conditions conducive to corruption as well as elaboration of 
mechanisms for their eradication, strengthening of principles 
of accountability and public disclosure in the public sector, 
prosecution of lawbreakers and facilitation of competitive 
development of the business sector. 
 
According to the World Bank,s &Anti-Corruptin in 
Transition 38 report, Georgia topped the list of 
transitional countries in terms of anticorruption efforts. 
The report reviewed the 2002-2005 time period and concluded 
that Georgia saw the largest reduction in corruption among 
all transition countries.  The World Bank points out that 
strong leadership in Georgia was the driving force behind the 
swift and thorough reforms that significantly reduced 
corruption after 2002.  The leadership has taken bold actions 
to lessen the burden of the state on the economy, improve 
fiscal transparency, and strengthen oversight of 
institutions, all of which has contributed to the decline in 
corruption. 
 
Georgia also significantly improved in Transparency 
International's annual Corruption Perceptions Index, moving 
up from 99th place in 2006 to 79th in 2007, and to 67th in 
2008 out of 180 countries surveyed.  The Index ranks 
countries in terms of the degree to which resident and 
non-resident businesspeople and country analysts perceive 
corruption to exist in the public and political sectors. 
Since the Rose Revolution, Georgia's score has steadily 
improved. Current ranking means that Georgia (3.9 score) has 
moved out of the group of countries considered to have a 
"rampant corruption problem" (those under 3.0).  In 
comparison with countries of the former Soviet Union, Georgia 
ranks well ahead of neighboring Azerbaijan (158) and Armenia 
(109), Russia (147), as well as  Ukraine (134) and Kazakhstan 
(145). 
 
Georgia reasserted central control over the Black Sea region 
of Adjara in May 2004, reducing illicit economic activity 
there.  Control of contraband smuggled through South Ossetia 
has improved, however the Georgian government has raised 
concerns with Russia and with the international community 
about continued high levels of smuggling, money laundering, 
and even counterfeiting of U.S. dollars in the areas outside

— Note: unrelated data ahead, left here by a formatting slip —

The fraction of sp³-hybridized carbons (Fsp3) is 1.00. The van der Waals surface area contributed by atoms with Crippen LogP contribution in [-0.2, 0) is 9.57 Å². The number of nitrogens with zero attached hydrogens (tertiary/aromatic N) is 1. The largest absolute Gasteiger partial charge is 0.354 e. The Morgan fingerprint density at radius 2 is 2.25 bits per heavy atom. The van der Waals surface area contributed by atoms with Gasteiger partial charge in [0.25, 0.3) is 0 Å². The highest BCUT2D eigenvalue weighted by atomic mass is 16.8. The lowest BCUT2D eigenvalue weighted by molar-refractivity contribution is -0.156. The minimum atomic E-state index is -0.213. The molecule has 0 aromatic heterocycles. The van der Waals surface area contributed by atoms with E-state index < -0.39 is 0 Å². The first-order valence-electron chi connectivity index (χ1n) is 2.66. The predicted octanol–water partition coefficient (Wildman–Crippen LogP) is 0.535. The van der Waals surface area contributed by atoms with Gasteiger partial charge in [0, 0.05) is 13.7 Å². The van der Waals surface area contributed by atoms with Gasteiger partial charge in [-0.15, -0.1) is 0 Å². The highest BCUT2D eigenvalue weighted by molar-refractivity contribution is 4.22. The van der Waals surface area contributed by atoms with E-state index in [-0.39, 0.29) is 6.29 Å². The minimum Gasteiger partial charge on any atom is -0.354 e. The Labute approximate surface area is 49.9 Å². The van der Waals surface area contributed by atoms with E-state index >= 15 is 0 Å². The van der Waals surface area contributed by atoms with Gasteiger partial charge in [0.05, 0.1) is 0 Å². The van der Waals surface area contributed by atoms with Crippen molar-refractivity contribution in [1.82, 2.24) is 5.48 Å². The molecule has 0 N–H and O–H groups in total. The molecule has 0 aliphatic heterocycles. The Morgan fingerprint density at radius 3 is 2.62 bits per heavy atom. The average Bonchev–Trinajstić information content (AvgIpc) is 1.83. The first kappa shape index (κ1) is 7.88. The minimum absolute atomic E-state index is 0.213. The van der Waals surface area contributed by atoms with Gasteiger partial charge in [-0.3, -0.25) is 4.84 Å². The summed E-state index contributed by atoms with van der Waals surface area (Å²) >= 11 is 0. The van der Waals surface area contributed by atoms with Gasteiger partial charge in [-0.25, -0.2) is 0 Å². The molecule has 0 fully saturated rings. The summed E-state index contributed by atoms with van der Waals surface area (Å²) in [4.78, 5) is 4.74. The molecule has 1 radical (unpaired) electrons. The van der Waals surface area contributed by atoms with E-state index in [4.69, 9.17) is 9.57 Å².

its control. 
 
Georgia is not a signatory to the OECD Convention on 
Combating Bribery of Foreign Public Officials in 
International Business Transactions.  Georgia has not yet 
signed the UN Anti Corruption Convention.  The latter is on 
the agenda of the Anti-Corruption Action Plan developed by 
the government.  The Ministry of Justice is analyzing 
Georgian legislation in order to ensure its compatibility 
QGeorgian legislation in order to ensure its compatibility 
with the UN convention.  Georgia is expected to join the UN 
convention earlier than the OECD Convention. 
 
Georgia cooperates with GRECO (Group of States Against 
Corruption) and the OECD,s Anti-Corruption Network for 
Transition Economies (ACN).  GRECO concluded in 2006 that 
Georgia had successfully implemented reforms to implement the 
first round of its anti-corruption recommendations.  In 2003, 
ACN proposed an anti-corruption action plan and 21 
recommendations for Georgia.  In 2006, the OECD positively 
assessed the progress of anti-corruption measures, and 
considered all but four of its recommendations implemented. 
 
Bilateral Investment Agreements 
 
Georgia has negotiated bilateral agreements on investment 
promotion and mutual protection with 26 countries, including 
the U.S., Armenia, Austria, Azerbaijan, Belgium, Bulgaria, 
China, Egypt, France, Germany, Greece, Iran, Israel, Italy, 
Kazakhstan, Kyrgyzstan, Latvia, Moldova, Netherlands, 
Romania, Turkey, Turkmenistan, Uzbekistan, the United 
Kingdom, Ukraine, Lithuania and Finland.  Internal procedures 
have been completed and drafts are being negotiated with the 
governments of India, Bangladesh, Croatia, Denmark, Norway, 
Philippines, Cyprus, Indonesia, Malta, Czech Republic, and 
Iceland.  Ongoing consultations are being held with Belarus, 
Tajikistan, Slovenia, Estonia, Slovakia, Sweden, 
Bosnia-Herzegovina, Switzerland and Jordan.  In 2007, Georgia 
signed a Trade and Investment Framework Agreement (TIFA)with 
the United States. 
 
A free trade agreement is in force with the Commonwealth of 
Independent States, and others exist bilaterally with 
Ukraine, Russia, Kazakhstan, Azerbaijan, Armenia, Moldova, 
Turkmenistan and Turkey.  An agreement is signed, but not yet 
ratified, with Uzbekistan.  Ongoing consultations are being 
held with the European Union, Belarus, Kyrgyzstan, 
Cooperation Council of Gulf Arab States and Tajikistan. 
 
OPIC and Other Investment Insurance Programs 
From 1993 through 2007, OPIC has committed over $104 million 
in financing and political risk insurance to projects in